Coping With Spiritual Depression (Part One)

by Dennis Michelson
(Painesville, Ohio)

Psalm 42


Introduction: The purpose of this study is to teach the sincere believer how he may worship God despite the problems and adversities of life. All of God's people are beset with problems, but the real key to living the Christian life is how we deal with those problems.

One of the most common complaints heard by pastors and counselors is that people, yes even Christians, are depressed. I am not speaking of depression caused by a physical problem or chemical imbalance in the body. The help of a medical doctor should be sought in such cases.

I am referring to what Dr. D. Martyn Lloyd-Jones called "spiritual depression." Dr. Jones wrote a book by that same title and it continues to be a helpful resource to many.

For our study of Psalm 42 we shall adopt the following definition for spiritual depression: SPIRITUAL DEPRESSION IS THE PERCEIVED ABSENCE OF THE PRESENCE OF GOD. Such a definition may seem contradictory to the student of theology. He has learned that God is Omnipresent. There can be no place where God is not!

Spiritual depression is no respecter of persons. It comes upon those who are correct in their theology and those who are not. The cause of spiritual depression is not a false theology. It is caused by faulty feelings which dominate our theology.

One might think that a discussion of theology is out of place when dealing with depression. Quite the contrary is the case. Theology has to do with the facts concerning God. Faulty feelings can never be overcome until our feelings are informed by the facts.

In spiritual depression the feelings command, direct and even overrule the facts. Therefore, the believer must come to that point in his mind where the facts of Scripture dominate the feelings of his psyche rather than vice versa. This is the truth Paul declared in Romans 12:2, 'And be not conformed to this world; but be ye transformed by the renewing of your mind . . .."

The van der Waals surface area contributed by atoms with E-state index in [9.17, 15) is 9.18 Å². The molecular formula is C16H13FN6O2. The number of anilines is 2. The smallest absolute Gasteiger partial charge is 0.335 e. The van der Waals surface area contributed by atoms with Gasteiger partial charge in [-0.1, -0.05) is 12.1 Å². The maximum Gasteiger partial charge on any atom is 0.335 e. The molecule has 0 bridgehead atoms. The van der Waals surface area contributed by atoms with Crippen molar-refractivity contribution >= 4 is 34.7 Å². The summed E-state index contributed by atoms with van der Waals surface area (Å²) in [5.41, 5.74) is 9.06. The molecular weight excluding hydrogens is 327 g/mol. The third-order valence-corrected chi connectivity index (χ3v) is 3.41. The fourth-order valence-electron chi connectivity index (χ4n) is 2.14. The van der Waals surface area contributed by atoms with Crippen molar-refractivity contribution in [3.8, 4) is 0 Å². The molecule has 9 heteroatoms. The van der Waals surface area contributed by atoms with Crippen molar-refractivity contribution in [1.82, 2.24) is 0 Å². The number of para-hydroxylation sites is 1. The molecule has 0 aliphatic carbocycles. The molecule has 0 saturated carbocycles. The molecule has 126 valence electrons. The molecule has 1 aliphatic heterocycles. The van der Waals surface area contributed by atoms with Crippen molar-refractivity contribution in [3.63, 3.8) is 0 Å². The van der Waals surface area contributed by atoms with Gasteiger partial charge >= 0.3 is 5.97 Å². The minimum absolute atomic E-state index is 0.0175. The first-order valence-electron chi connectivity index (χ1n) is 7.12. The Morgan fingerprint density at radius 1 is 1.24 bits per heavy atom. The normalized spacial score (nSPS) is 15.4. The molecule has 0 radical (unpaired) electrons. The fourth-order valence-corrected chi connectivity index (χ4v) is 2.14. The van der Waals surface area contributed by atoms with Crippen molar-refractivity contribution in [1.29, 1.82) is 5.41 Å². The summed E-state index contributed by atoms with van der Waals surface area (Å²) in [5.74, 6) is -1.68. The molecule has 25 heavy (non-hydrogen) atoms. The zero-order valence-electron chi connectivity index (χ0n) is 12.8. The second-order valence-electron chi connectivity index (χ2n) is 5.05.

It is never the will of God for a believer to remain in a constant state of spiritual depression. Psalm 42 describes the state of the soul in spiritual depression. The Psalm also directs the believer out of the slough of despond to the place in his life where he can "praise Him, who is the health of my countenance, and my God."

1. There Will Be Depression Apart from God

In the first five verses of the Psalm the writer describes what his feelings are like while he languishes in a mood of depression. Although the superscriptions of the Psalms are not inspired, they can serve as clues to the historical background for many of the Psalms.

The superscription to the Psalm reads "To the chief musician, Maschil, for the sons of Korah." If this information is accurate, then this Psalm was written as a Psalm for giving instruction or teaching to the sons of Korah.

Most conservative commentators ascribe the writing of the Psalm to David. Psalm 42 was probably composed during a period of banishment from Jerusalem. Jerusalem was the site of worship for the Jew. The sons of Korah would have been grandsons of Kehath.

These sons of Korah later became gatekeepers and musicians in the House of God (see Psalm 84). So in effect, the sons of Korah were attendants to an exiled king -- a depressing set of circumstances!